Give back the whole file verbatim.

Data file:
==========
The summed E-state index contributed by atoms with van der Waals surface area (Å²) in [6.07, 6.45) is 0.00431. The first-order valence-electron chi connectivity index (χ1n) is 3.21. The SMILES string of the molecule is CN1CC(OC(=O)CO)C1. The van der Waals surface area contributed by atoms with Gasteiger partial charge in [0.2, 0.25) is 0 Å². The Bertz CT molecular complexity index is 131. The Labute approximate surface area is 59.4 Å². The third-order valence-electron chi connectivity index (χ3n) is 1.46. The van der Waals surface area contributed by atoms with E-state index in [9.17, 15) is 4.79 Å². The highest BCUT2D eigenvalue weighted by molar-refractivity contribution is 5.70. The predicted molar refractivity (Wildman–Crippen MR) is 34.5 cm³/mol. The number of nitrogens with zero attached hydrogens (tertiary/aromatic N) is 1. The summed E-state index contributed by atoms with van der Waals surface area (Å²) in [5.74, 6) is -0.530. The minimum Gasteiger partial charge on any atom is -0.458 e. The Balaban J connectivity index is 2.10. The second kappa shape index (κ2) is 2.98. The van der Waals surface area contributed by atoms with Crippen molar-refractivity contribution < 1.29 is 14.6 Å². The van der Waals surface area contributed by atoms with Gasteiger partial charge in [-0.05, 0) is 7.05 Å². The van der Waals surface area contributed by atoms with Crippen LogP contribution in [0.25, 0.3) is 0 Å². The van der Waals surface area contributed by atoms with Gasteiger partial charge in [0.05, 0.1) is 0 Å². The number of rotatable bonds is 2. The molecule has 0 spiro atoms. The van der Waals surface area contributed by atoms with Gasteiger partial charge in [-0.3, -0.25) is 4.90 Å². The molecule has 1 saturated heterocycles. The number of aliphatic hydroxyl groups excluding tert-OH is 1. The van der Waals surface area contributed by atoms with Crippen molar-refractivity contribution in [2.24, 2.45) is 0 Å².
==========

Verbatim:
The summed E-state index contributed by atoms with van der Waals surface area (Å²) in [6.07, 6.45) is 0.00431. The first-order valence-electron chi connectivity index (χ1n) is 3.21. The SMILES string of the molecule is CN1CC(OC(=O)CO)C1. The van der Waals surface area contributed by atoms with Gasteiger partial charge in [0.2, 0.25) is 0 Å². The Bertz CT molecular complexity index is 131. The Labute approximate surface area is 59.4 Å². The third-order valence-electron chi connectivity index (χ3n) is 1.46. The van der Waals surface area contributed by atoms with E-state index in [9.17, 15) is 4.79 Å². The highest BCUT2D eigenvalue weighted by molar-refractivity contribution is 5.70. The predicted molar refractivity (Wildman–Crippen MR) is 34.5 cm³/mol. The number of nitrogens with zero attached hydrogens (tertiary/aromatic N) is 1. The summed E-state index contributed by atoms with van der Waals surface area (Å²) in [5.74, 6) is -0.530. The minimum Gasteiger partial charge on any atom is -0.458 e. The Balaban J connectivity index is 2.10. The second kappa shape index (κ2) is 2.98. The van der Waals surface area contributed by atoms with Crippen molar-refractivity contribution < 1.29 is 14.6 Å². The van der Waals surface area contributed by atoms with Gasteiger partial charge in [-0.05, 0) is 7.05 Å². The van der Waals surface area contributed by atoms with Crippen LogP contribution in [0.25, 0.3) is 0 Å². The van der Waals surface area contributed by atoms with Gasteiger partial charge in [0.05, 0.1) is 0 Å². The number of rotatable bonds is 2. The molecule has 0 spiro atoms. The van der Waals surface area contributed by atoms with Gasteiger partial charge in [-0.3, -0.25) is 4.90 Å². The molecule has 1 saturated heterocycles. The number of aliphatic hydroxyl groups excluding tert-OH is 1. The van der Waals surface area contributed by atoms with Crippen molar-refractivity contribution in [2.24, 2.45) is 0 Å².